Highly competitive long-term berth rates at Abell Point Marina make this an ideal base for cruising further afield. Spending a season, at Abell Point can save costs that may accrue elsewhere, and in terms of charter revenue, may generate some significant returns in the process.
The Whitsundays are located in the central part of the reef and provide unprecedented access for both northern and southern reef anchorages and islands. There are several places, which offer some great cruising, once you have spent time in the Whitsundays.
Here are some of our recommendations of locations that provide access to a range of activities, experiences and natural icons when using them as a base:
Explore Northern Queensland
The best-known run involves voyaging north, past Magnetic and Orpheus Islands off Townsville, Bedarra and Dunk Islands, to the Marlin Marina at Cairns, then on to Port Douglas, Lizard Island and the Cod Hole. Add in Cooktown and its namesake associations with Captain James Cook’s exploration in 1770, for a dose of early Australian history. Cook is also behind the name, ‘the Whitsundays’ as well as naming other coastal landmarks in the region. The northern mainland ports offer a stunning mix of reef and rainforest experiences, and provide perfect cruising temperatures all year-round.
This schedule could easily become a 14 day inshore-offshore odyssey, with different people aboard for the return trip.
Explore Southern Queensland
Southbound routes from the Whitsundays can take in Brampton Island off Mackay, Great Keppel and Heron Islands off Rockhampton, and less visited Lady Musgrave and Lady Elliot Islands near Bundaberg.
An absolute must see, when heading south is Heron Island. American captain Mike Hein, who spent over a year cruising the coast in the 40-metre super sportfisher Mea Culpa, describes this end of the reef as perhaps his favourite, due to the unspoilt pristine waters and absolute privacy he found there. A glance at the charts reveal more intriguing small islands nearby, where only occasional sport fishermen roam. By contrast, Torres Strait and the far northern end of the reef can be a bit murky and messy.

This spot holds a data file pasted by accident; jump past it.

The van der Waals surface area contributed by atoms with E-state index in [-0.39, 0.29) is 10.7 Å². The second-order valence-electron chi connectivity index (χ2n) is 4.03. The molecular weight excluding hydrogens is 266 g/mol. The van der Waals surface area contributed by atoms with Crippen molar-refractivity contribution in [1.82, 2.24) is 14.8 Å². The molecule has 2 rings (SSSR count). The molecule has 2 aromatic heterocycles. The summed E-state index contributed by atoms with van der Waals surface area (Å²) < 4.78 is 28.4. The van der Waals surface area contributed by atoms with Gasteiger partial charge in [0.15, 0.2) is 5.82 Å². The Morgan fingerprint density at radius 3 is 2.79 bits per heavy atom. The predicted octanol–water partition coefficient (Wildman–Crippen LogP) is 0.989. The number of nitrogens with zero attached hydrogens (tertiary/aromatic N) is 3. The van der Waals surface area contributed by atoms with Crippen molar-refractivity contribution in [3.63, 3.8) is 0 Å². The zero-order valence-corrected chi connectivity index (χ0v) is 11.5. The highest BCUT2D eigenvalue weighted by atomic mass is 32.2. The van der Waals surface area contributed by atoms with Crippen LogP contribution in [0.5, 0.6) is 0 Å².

Further south again brings you to Fraser Island, the world’s largest sand island, and then come the Sunshine and Gold Coasts, with state capital Brisbane in between. Established superyacht refit and repair yards are located in both Brisbane and the Gold Coast. Beyond them are Sydney and Melbourne, Australia’s two largest cities, with their iconic landmarks and nonstop events, plus pristine Tasmania, known as ‘the apple isle.’
From Abell Point Marina it is also only a relatively short passage across the Coral Sea to the untapped possibilities of the Pacific. Starting with french-speaking New Caledonia and its substantial marina in Noumea, as well as the nearby Isle of Pines – amongst the Pacific’s most beautiful waters. Or there is French-English speaking ex-colonial island of Vanuatu, where death-defying bungee jumping was first tried by natives using vines tied around their ankles.
The Solomons, like Vanuatu, was a battleground in World War II – think Guadalcanal – and rusting planes and tanks still abound in the jungles, as do sunken ships offshore, now a mecca for avid scuba divers. Huge pelagic fish can be caught these parts, a test if skill for any offshore angler. The east coast of Papua New Guinea, adjacent to the Solomons, is likewise a recent magnet for superyachts and boutique cruise ships
The islands of Fiji are fast becoming a popular superyacht destination in the Pacific region. With deserted tropical islands, strong cultural diversity, abundant coral reefs and villages steeped in indigenous traditions, the Fijian cruising grounds are a must see. Based on Denarau island, Port Denarau marina has seen some significant upgrades over the last three years and has emerged as a well- equipped superyacht facility providing access to all Fiji has to offer.
Again from the Whitsundays, across ‘the pond’ or Tasman Sea, New Zealand’s largest city Auckland and the country’s southern fjords beckon. With vibrant cities, rugged coastline, secluded bays the topography of New Zealand is one to be experienced and a definite must on the South Pacific cruising route. One could do worse than organise golf or fishing or wine cruises, or a combination of all three!
Beyond New Zealand and Fiji to its north, a well-prepared 40-metre vessel can make it safely across to French Polynesia. All that is required is for owners and captains to perhaps extend their horizons a little, and take a fresh look at the possibilities.